The molecular architecture of a protein complex that helps determine the fate of human cells has been imaged for the first time by researchers with the U.S. Department of Energy’s Lawrence Berkeley National Laboratory (Berkeley Lab). Known as a human RISC-loading complex, this structure consists of snippets of ribonucleic acid (RNA) that control whether genetic messages are silenced or expressed.
From these new images, the research team, led by biochemist Jennifer Doudna and biophysicist Eva Nogales, has been able to propose a model of how RISC and other so-called “small RNA molecules” are able to target specific messenger RNA molecules for gene silencing and/or destruction. Their results have been published in the journal Nature Structure and Molecular Biology. RISC stands for RNA-Induced Silencing Complex.
Doudna and Nogales both hold joint appointments with Berkeley Lab, the University of California (UC) Berkeley, and the Howard Hughes Medical Institute (HHMI). Co-authoring the paper with them were Hong-Wei Wang, Cameron Noland, Bunpote Siridechadilok, David Taylor, Enbo Ma and Karin Felderer.
“We now know how the three main components of the RISC machinery - the Dicer and Argonaute enzymes and the TRBP binding protein - are arranged, and how they interact with one another and are likely to interact as a complex with messenger RNA,” says Doudna, an authority on RNA molecular structures. “Our work should help others in the design of mutants to test the mechanisms of the RNA binding and processing used by the gene-silencing RNA machinery in humans.”
Says Nogales, an expert on electron microscopy and image analysis, “Because of the relatively small size of RISC and the added complications of its not being very stable and having highly mobile parts, imaging this complex was a challenge. We used negative-stain electron microscopy and sophisticated single particle analysis.”
Human versions of small RNA molecules consist of approximately 20 to 20 nucleotides - compared to the three billion nucleotides in a molecule of human DNA - and include small interfering RNAs (siRNA) and microRNAs (miRNA). Despite their tiny size, small RNA molecules are receiving a great deal of attention from the biomedical and biotechnology communities. While some small RNA molecules help carry out genetic instructions, siRNAs and miRNAs work to silence genes and prevent them from issuing instructions that would be harmful to the cell such as “turn cancerous.”
In humans, targeted gene silencing, also known as RNA interference, requires that messenger RNA, the RNA that carries DNA’s genetic coding instructions, be bound or loaded with the RISC protein group. RISC will then either cleave the messenger RNA or block its message from being translated. This process is used in a number of important activities, including viral defense, chromatin remodeling, genome rearrangement, developmental timing, brain morphogenesis and stem cell maintenance.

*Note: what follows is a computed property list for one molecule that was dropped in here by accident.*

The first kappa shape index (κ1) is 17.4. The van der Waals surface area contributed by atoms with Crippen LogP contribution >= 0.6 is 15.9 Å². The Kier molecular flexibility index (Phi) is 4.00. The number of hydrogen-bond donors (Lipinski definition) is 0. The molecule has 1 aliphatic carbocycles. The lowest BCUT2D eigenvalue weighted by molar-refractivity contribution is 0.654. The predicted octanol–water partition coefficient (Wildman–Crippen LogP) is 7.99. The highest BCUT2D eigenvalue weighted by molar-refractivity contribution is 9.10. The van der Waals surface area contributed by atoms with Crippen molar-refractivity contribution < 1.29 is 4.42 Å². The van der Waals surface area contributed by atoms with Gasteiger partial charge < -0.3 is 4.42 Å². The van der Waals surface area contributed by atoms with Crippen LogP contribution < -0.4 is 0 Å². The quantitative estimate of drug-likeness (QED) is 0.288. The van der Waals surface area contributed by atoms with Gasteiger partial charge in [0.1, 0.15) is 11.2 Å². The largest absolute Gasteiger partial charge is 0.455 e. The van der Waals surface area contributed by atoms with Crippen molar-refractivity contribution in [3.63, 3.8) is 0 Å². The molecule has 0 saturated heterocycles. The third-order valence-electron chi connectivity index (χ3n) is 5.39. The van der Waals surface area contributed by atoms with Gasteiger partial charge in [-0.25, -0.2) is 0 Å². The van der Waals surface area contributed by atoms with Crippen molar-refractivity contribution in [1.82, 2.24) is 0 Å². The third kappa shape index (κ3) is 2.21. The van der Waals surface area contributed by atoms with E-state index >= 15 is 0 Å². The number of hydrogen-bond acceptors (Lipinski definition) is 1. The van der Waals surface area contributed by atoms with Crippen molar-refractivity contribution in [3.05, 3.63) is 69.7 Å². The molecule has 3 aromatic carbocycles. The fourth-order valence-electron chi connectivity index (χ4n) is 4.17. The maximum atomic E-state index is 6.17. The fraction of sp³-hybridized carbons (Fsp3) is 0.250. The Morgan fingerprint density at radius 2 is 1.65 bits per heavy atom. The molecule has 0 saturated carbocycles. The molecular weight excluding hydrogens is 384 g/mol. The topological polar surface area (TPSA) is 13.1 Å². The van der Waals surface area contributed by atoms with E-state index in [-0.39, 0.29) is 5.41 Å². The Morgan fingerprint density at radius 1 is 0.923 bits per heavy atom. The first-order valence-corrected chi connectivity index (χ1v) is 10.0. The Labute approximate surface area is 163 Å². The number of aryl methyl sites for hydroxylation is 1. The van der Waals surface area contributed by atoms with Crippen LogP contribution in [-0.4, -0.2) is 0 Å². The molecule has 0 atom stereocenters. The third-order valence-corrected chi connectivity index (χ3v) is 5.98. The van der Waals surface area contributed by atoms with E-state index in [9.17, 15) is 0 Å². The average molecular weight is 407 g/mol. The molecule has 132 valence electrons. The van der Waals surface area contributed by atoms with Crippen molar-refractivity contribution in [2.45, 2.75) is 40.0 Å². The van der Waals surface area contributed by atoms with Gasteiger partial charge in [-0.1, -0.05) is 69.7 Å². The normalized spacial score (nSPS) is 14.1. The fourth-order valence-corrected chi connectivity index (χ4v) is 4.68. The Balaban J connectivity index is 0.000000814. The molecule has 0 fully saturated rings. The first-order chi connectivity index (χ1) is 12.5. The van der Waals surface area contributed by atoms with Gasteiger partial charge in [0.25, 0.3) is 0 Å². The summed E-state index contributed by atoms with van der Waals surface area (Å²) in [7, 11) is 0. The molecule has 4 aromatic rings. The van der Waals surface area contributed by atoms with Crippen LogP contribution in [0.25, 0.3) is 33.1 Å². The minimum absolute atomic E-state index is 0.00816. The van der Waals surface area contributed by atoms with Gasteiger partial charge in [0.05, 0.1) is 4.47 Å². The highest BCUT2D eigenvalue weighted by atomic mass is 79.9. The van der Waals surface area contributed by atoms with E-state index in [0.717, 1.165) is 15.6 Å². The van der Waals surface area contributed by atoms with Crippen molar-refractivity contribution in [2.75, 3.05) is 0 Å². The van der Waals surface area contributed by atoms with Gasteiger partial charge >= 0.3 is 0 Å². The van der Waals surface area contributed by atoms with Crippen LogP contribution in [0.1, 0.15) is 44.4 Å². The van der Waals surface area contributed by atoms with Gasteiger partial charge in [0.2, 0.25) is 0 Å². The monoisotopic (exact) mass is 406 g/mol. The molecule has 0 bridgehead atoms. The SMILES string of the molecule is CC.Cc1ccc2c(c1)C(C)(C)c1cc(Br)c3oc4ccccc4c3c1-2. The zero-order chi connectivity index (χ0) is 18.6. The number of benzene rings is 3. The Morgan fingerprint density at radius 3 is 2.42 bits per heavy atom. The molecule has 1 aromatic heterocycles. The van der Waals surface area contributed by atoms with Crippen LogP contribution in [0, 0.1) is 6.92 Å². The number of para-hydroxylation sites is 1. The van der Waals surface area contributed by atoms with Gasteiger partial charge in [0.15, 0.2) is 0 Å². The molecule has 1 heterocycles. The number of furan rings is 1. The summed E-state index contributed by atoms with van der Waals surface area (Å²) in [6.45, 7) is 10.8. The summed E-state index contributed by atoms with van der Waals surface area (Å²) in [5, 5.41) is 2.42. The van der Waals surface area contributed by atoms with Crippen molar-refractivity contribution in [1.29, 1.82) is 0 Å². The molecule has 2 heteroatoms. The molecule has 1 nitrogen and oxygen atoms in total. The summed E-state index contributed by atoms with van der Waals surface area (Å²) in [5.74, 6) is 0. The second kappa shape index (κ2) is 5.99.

Doudna, Nogales and their colleagues have identified the central component of the RISC-loading complex as the Dicer enzyme and that the human version is “L-shaped.” The short branch of the L-shaped human Dicer was shown to interact with RNA-binding protein TRBP, and the long branch of the L interacts with an Argonaute2 protein, which in turn binds with siRNA molecules (for cleaving messenger RNAs) or miRNA molecules (for blocking translation).
“Guide RNAs are generated from double-stranded RNA precursors by the enzyme Dicer, which binds directly to both Argonaute2 and TRBP,” says Doudna, whose earlier work showed how Dicer snips double-stranded RNA into segments of specific lengths. “Once loaded onto the Argonaute2 protein, a passenger strand is cleaved by Argonaute2 and dissociates from the complex, leaving behind a short single-stranded guide RNA that base-pairs with complementary messenger RNAs and targets them for catalyzed degradation or translational arrest by Argonaute2.”
Adds Nogales, “The results of this study indicate that the TRBP protein is flexibly linked to the Dicer enzyme, which has led to several specific hypotheses about the roles of these three proteins in binding and cleaving RNA during gene silencing by RNA interference.”
Doudna and her research group will be continuing this work with co-author by Hong-wei Wang, who carried out the microscopy and computation work for this study while he was a member of Nogales’ research group, and who is now an associate professor at Yale University.
“Hong-wei is investigating the dynamics of the proteins in the RISC-loading complex and the location of RNA in the complex at different steps in the RNA processing pathway,” says Doudna. “Together with higher-resolution structural studies, we should be able to provide even more new insights into the core machinery of RNA interference.”
This research was supported in part by grants from the U.S. National Institutes of Health and the Human Frontier Science Program.
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